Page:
Rolling out the carpet at Martin’s Park

Pictured at the dedication of Martin’s Park last Sat., June 15: (l-r) Henry Richard, Bill Richard, Denise Richard, Mayor Martin Walsh, Jane Richard, Gov. Charlie Baker and architect Michael Van Valkenburgh. John Wilcox/Mayor’s Office photo

An inclusive waterfront park opened on a sunny Saturday in Boston, with hundreds crowding the bright blue, yellow, and orange playgrounds to honor its namesake: Martin Richard, the vibrant eight-year-old boy who was the youngest killed in the 2013 Boston Marathon bombing.

Rows of Team MR8 volunteers guided children to the playground, just a short walk from the Boston Children’s Museum, where they raced to play in the long tube slides, basket swing, water features, and a large boat. Martin’s Park is designed, city officials note, to be accessible and responsive to children with disabilities but also appealing and welcoming for all children.

From the top floor of the 51 Sleeper St. building, a gathering of family, friends, and others who helped make the park possible celebrated the opening day before heading downstairs to be feted by the governor and the mayor.

The city’s chief of operations, Patrick Brophy, toasted those who contributed to “this gorgeous plot of land, created in the name of peace.” 

Visitors entering the park were greeted by long banners, one featuring Martin Richard’s entreaty, “No more hurting people. Peace.” and another reading “Choose kindness.”

The Richard family  – parents Bill and Denise, and Martin’s siblings, Jane and Henry – stood beside the microphone as Mayor Martin Walsh offered a few words. Jane, who lost a leg in the bombing, later sang a song during the park’s opening ceremony.

“It’s everything that you can imagine,” Walsh said. “It’s got a component of resiliency, of allowing all kids with any ability to go out there to enjoy themselves. It’s unbelievable. It’s beautiful. I just want to thank everybody in this room, and everybody that’s here, everybody that had something to do with this park. This was not the city, it wasn’t the state, it wasn’t any one person. It was everybody, and this is how it should be: no battles, no fights, the people that worked on this job – and I watched them – they worked on this job like it was their own backyard.”

The scene on Saturday morning at Martin’s Park, which is located near the Boston Children’s Museum on Sleeper Street in South Boston. “It‘s everything that you can imagine,” said Mayor Walsh of the park, which will be managed by the city’s Parks and Recreation Dept. John Wilcox/Mayor’s Office photo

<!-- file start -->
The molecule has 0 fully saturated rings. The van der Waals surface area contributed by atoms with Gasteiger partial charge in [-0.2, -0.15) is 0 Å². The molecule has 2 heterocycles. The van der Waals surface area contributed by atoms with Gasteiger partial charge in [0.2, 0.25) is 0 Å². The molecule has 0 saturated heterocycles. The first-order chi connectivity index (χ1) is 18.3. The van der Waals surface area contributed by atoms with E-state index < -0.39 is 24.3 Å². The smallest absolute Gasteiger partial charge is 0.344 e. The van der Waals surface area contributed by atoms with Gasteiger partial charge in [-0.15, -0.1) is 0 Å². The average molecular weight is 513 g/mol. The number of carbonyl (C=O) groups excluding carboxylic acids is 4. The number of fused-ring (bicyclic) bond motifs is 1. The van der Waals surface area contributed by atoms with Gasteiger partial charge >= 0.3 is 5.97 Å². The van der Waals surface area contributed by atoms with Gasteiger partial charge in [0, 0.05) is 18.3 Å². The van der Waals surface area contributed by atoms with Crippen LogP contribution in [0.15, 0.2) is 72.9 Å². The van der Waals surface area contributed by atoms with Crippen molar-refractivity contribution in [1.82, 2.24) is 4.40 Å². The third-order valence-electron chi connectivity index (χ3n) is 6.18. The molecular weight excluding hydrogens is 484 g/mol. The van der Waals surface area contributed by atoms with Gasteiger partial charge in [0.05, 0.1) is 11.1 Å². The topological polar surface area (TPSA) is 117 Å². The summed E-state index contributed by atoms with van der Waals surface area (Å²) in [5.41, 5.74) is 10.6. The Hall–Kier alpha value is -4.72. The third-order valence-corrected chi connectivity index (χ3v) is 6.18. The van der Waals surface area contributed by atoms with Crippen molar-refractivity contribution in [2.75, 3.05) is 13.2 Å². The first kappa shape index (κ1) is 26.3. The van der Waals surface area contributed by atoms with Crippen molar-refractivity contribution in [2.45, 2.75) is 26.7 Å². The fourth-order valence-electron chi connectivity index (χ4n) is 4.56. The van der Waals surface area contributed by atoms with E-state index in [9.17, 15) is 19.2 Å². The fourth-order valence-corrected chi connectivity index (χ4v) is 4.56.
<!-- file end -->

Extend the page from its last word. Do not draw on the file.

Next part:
Bill Richard read part of an early email he wrote in 2014 to Chris Cook, commissioner of the Boston Parks and Recreation Department and city chief of Environment, Energy, and Open Space. To Richard, [the park] was an idea that took hold early and felt like an appropriate tribute to Martin and the value of open play spaces.

“We have been approached by several people with various ideas over the last couple months, but this one feels right. It just feels legitimate,” Richard read from the email. “Denise and I have thought about this and are honored to have a playground built for Martin. Our only directive to this point is to decide where we want it.”

They considered their home neighborhood of Dorchester, “so that it could be enjoyed by the families and friends closest to us,” he said. Other areas with older playgrounds offered possibilities, but in Richard’s view, the parks were in pretty good shape. 

Around that time, an architect’s critique of the new South Boston waterfront “Innovation District” caught their eye, Richard said. (He stopped briefly to laugh with everyone at that name for the Seaport at the time). “He talked about it lacking a soul,” and “it occurred to us that the new playground in a developing section of Boston is in fact missing something: a playground.” 

He wanted the playground to be inclusive to all children of all abilities, fabricated with high-end materials. He envisioned a playground that “could be one of the city’s finest, if we plan it right. I say that not because Martin’s life was more important than anyone else’s, but because I believe if we endeavor to something like this we should seize the moment and do something that the city will be proud of 50 years from now, not just at a ribbon cutting,” Richard said. “We should discuss possible sites and the city’s interest in finding a parcel in this area, preferably in a highly traveled, walkable area, for example near the Fish Pier or Boston Convention Center, period.”

He paused, then continued citing the email from almost five years prior: “Perhaps near the Children’s Museum, question-mark.”

The room burst into delighted laughter and applause. After a few more remarks, they all poured downstairs into the sunshine to celebrate Martin and the inclusive new park alongside Fort Point Channel.

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